06 December 2003

Theory and Practice

I have often heard it said (or implied) that theorists should submerge their differences (i.e., disagreements) for the good of the animal-liberation movement. For example, Peter Singer and Tom Regan are equally committed to changing the way humans think about and treat animals. Should they or anyone else even care that they bring different theoretical approaches (utilitarianism and deontology, respectively) to bear in reaching these conclusions? Isn't it divisive, distracting, and counterproductive? Doesn't it send the wrong message to those who view (and treat) animals as objects? Doesn't it suggest that the animal liberationists can't get their story straight? If animal liberationists can't figure out why it's wrong to hunt, eat animal flesh, or experiment on animals, why should anyone care what they say? "Get it straightened out," someone might say; "then come talk to us."

This, with all due respect, is confused. First of all, whatever else they are, Singer and Regan are philosophers. As such, they are interested in the grounds (if any), structure, and implications of belief, not just its content. Not everything Singer or Regan says is said in his capacity as a philosopher. I'm a conservative, for example. It has nothing whatsoever to do with my being a philosopher. Do I use my philosophical skills to argue in behalf of conservative causes? Yes, but in doing so, I am not doing philosophy. I am exploiting my philosophical skills for a nonphilosophical (but noble!) purpose. Let us be clear about this. Not everything a philosopher does is philosophy. Not everything a lawyer does is law. (I'm one of those, too.) Not everything a doctor does is medicine.

Philosophers, as such, are interested in the grounds, and not just the fact, of belief or action. Two people can believe in God for different reasons. One believes because the evidence supports it, the other because it maximizes expected value. Two people can refrain from eating meat for different reasons. One refrains because it is unhealthy, the other because it is wrong. Even two people who refrain from eating meat for moral reasons can cite different reasons. This is what divides Singer and Regan. Singer thinks the salient fact about animals is that they are sentient (i.e., capable of suffering). Regan thinks the salient fact about animals is that they are subjects of a life, with inherent value.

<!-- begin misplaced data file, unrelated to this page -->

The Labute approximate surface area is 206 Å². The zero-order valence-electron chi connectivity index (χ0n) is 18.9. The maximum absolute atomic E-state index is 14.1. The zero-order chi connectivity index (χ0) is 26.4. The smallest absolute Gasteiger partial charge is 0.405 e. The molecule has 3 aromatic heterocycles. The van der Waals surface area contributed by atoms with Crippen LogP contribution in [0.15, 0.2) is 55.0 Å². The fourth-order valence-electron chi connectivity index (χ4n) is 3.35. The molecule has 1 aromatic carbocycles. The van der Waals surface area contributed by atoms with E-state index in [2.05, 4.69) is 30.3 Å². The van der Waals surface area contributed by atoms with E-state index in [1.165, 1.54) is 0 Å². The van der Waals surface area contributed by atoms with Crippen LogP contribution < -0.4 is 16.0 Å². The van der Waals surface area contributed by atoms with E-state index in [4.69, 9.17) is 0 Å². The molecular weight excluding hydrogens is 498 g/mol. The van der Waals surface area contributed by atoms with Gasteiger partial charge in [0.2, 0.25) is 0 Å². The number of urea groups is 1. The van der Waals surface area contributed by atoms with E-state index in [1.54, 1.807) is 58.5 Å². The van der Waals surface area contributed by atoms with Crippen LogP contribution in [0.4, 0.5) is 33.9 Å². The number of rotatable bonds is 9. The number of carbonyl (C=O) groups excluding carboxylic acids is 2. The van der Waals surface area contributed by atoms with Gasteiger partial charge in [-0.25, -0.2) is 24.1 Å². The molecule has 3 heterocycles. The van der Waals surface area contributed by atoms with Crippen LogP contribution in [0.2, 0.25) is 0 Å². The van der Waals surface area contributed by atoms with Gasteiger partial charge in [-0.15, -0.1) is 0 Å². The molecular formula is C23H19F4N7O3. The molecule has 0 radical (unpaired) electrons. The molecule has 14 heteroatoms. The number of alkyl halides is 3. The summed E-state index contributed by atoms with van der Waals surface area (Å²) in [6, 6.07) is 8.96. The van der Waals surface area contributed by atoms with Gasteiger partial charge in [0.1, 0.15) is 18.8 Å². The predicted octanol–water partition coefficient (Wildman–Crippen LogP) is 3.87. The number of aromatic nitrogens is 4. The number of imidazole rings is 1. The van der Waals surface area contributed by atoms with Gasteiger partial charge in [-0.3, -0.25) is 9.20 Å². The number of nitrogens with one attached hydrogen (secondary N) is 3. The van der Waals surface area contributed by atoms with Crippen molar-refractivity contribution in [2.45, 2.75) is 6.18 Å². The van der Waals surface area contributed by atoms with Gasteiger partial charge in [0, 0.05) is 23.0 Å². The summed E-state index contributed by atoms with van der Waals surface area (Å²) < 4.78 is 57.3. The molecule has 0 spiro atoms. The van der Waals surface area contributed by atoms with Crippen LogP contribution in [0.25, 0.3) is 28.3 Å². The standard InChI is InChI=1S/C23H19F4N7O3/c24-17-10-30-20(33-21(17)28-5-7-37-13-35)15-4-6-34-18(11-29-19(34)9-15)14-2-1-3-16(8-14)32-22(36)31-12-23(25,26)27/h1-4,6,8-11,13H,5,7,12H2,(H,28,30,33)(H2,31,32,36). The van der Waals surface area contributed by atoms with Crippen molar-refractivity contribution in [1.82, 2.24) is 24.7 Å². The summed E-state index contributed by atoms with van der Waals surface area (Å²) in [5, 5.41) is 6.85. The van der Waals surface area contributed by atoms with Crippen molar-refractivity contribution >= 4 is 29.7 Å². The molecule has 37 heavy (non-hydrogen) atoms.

These theories about the nature and moral importance of animals give the same result in many or most cases, but this doesn't make them the same theory. All it takes is one case of divergence to show that they are different theories, and there are many such cases, real as well as hypothetical. (I'll do another post soon on the importance of hypothetical cases, or thought experiments.) When Singer and Regan discuss theory, as they did in their 1980 exchange in Philosophy & Public Affairs, they are acting as philosophers. (Let me know if you want PDF files of these wonderful essays. I'll be happy to send them.) They are investigating the grounds of their shared beliefs and judgments. This is good. Philosophical investigation, like scientific investigation, is always good, whatever the consequences. Do you agree?

What philosophers should do is not hide the (ugly) reality of theoretical disagreement from the public, much less try to stifle it, but explain to the public why it is taking place and why it is important that it take place. Incidentally, what I say here about animal liberation is true of feminism, environmentalism, and other -isms. Theory should never be stifled or discouraged for the sake of a social movement or cause, however important it may be. If you ask Singer or Regan to stop criticizing each other, as they have been doing so civilly and brilliantly for a quarter of a century, you are asking them to stop doing philosophy. I'm sorry, but I want them to do philosophy. And when they are done doing philosophy for the day, I, qua animal liberationist, am glad that they join hands, literally or figuratively, to protest the latest outrage against animals.

Addendum: All errors and infelicities in this post are attributable to Foghat, which has been blasting into my ears as I write.